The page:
The Central Asian gray monitor (Varanus griseus caspius) is one of the subspecies of the gray monitor. It is the largest lizard of the fauna of Central Asia. Turkmens often call it “zem-zem”. This species is found almost throughout the entire territory of Turkmenistan.
The Central Asian gray monitor is the largest subspecies of the gray monitor. Large individuals can reach a mass of 3-3.5 kg and a length of 1.5 m. Of these, about 60 cm is the body length and 90 cm is the tail. Males of this species are usually longer than females. The legs are characteristically short. The tail is rounded in cross-section at the base and somewhat laterally compressed in the rear.
The Central Asian gray monitor lizard lives in deserts and semi-deserts, mainly on fixed and semi-fixed sand, less often on clay soils. It is found in river valleys, foothills, ravines, and tugai thickets. These lizards avoid areas with dense vegetation, but sometimes visit sparse forested areas. As a rule, the gray monitor lizard avoids human presence.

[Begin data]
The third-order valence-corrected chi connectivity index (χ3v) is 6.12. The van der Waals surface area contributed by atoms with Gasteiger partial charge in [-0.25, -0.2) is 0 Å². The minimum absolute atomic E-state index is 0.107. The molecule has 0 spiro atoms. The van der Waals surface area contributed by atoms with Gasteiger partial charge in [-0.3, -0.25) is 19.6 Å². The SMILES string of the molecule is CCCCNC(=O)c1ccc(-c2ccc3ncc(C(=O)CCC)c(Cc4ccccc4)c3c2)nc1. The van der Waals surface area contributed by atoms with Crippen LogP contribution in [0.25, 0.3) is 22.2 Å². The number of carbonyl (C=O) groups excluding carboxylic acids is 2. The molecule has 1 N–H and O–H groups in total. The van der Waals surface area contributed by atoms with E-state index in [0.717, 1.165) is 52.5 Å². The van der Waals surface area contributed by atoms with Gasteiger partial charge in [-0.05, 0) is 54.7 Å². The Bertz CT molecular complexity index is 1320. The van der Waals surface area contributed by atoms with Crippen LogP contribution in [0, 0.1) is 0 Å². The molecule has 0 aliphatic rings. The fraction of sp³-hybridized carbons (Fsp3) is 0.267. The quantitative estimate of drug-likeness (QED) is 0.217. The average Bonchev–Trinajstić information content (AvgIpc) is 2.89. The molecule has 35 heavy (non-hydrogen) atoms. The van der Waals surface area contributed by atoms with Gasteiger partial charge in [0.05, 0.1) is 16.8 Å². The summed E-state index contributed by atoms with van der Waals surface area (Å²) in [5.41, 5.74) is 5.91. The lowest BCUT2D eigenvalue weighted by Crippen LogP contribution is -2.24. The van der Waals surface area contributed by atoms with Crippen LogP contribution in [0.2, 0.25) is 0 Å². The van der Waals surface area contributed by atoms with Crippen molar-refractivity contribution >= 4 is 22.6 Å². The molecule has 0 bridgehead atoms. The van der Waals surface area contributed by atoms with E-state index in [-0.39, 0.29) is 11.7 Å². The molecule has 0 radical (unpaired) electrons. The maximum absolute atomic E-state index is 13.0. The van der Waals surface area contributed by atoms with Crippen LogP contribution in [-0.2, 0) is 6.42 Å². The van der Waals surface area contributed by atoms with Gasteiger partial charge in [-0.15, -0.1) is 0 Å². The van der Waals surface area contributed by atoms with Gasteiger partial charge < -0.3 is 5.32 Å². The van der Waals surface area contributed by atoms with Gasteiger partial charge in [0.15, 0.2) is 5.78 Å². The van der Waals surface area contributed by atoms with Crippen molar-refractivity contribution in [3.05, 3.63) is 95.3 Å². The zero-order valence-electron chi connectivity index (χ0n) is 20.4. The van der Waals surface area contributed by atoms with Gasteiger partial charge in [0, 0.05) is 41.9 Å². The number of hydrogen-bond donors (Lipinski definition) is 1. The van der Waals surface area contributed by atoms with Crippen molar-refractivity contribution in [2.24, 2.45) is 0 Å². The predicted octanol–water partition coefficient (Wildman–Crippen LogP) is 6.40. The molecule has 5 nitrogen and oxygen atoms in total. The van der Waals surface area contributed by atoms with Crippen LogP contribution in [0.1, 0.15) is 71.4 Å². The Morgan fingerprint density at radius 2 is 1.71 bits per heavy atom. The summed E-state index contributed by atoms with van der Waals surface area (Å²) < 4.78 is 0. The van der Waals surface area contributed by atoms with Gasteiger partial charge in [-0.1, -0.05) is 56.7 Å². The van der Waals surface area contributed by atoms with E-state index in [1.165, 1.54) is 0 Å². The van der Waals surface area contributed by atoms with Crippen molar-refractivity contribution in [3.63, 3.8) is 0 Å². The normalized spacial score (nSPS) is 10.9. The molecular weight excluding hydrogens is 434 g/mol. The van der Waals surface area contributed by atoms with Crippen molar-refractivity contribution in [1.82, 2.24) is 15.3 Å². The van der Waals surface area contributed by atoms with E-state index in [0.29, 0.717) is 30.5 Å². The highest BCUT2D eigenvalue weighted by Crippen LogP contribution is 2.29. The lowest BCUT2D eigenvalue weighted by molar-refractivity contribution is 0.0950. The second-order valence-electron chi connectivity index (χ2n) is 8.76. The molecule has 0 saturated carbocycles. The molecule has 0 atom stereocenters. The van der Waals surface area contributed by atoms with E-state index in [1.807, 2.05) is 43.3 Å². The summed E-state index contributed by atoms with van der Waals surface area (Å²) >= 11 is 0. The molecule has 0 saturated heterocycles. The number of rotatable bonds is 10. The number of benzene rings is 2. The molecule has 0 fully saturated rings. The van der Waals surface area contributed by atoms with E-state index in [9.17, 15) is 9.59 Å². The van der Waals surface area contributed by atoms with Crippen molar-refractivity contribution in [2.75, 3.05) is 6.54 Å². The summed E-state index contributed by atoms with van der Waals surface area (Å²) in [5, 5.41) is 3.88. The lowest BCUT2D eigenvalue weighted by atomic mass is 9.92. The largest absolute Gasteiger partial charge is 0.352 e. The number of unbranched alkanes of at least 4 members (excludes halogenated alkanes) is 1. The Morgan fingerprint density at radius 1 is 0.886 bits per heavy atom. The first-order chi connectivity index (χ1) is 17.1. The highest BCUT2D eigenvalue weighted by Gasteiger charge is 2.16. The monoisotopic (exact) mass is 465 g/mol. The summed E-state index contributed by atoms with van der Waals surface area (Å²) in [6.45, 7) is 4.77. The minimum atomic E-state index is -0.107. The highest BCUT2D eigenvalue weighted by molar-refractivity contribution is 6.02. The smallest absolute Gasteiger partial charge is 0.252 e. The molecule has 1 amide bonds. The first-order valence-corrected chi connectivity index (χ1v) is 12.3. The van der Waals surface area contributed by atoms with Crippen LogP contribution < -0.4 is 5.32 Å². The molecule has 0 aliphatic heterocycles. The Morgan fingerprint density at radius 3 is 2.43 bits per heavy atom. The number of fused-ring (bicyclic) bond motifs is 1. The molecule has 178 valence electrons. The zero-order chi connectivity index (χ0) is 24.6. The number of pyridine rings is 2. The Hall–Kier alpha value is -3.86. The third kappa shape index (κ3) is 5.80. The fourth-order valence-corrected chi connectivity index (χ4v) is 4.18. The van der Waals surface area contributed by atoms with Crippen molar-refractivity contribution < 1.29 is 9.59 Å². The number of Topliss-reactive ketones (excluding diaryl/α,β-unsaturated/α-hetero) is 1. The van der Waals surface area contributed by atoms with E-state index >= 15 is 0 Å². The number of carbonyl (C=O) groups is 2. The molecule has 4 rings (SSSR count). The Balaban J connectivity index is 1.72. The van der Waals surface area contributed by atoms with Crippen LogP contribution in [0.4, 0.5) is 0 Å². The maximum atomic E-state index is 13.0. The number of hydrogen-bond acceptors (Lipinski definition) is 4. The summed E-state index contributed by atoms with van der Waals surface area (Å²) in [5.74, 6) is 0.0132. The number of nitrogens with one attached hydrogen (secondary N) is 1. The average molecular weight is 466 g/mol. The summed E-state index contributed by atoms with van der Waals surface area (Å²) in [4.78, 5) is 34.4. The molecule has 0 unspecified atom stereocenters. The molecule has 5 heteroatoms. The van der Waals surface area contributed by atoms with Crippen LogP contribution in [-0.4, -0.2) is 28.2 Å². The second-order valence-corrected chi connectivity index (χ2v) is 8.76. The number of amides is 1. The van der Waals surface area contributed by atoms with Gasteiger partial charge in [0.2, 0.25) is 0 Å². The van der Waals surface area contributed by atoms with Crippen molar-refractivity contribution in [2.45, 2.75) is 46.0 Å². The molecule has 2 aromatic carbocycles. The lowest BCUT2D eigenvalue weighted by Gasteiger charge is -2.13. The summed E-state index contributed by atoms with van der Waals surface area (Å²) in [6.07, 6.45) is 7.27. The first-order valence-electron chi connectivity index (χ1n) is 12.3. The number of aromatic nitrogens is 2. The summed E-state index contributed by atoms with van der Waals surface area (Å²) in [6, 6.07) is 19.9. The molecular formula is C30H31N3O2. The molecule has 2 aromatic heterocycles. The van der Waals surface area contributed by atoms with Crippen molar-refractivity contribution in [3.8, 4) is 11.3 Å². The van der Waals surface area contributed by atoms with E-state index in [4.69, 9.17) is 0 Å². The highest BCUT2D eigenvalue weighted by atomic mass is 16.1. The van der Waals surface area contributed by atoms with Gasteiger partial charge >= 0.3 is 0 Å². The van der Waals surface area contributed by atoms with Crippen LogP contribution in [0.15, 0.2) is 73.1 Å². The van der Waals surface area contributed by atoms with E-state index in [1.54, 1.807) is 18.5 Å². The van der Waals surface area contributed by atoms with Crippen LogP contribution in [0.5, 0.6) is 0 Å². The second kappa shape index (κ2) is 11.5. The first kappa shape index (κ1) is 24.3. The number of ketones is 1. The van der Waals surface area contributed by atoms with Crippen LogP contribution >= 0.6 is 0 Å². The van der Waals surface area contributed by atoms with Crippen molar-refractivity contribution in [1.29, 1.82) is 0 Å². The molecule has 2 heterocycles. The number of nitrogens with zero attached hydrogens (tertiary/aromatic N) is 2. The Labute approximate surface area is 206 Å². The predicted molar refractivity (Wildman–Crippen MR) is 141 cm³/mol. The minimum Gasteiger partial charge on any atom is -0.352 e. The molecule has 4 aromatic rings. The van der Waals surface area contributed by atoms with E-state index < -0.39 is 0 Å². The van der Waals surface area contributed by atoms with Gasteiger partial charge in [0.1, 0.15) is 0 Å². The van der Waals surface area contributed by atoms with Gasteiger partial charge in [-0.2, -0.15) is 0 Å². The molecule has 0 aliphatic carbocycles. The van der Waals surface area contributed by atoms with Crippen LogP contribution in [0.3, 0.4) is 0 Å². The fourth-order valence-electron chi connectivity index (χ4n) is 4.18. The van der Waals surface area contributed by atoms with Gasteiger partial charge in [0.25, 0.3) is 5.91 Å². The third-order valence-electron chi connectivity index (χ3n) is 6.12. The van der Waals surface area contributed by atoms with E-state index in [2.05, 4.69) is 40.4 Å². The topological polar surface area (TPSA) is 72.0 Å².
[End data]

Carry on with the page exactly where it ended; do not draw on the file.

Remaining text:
The gray monitor lizard uses burrows of rodents, birds, turtles and other animals as shelters. If necessary, he expands and deepens them, which is especially true in clay deserts, where it can be difficult for a monitor lizard to dig holes on its own. In the sandy desert, Central Asian gray monitor lizards can dig their own burrows from 3-4 to 5 m deep and up to 50-120 cm deep. In abandoned settlements they often inhabit cracks in adobe houses.
The gray monitor lizard is a predator whose diet includes mainly small mammals and reptiles, including young turtles, poisonous snakes, rodents, lagomorphs and hedgehogs, as well as carrion, various insects and arachnids. Each monitor lizard has its own personal hunting area. Typically, 2-3 lizards live per 1 km², but in some places rich in prey in Turkmenistan, a density of 9-12 individuals per km² is noted.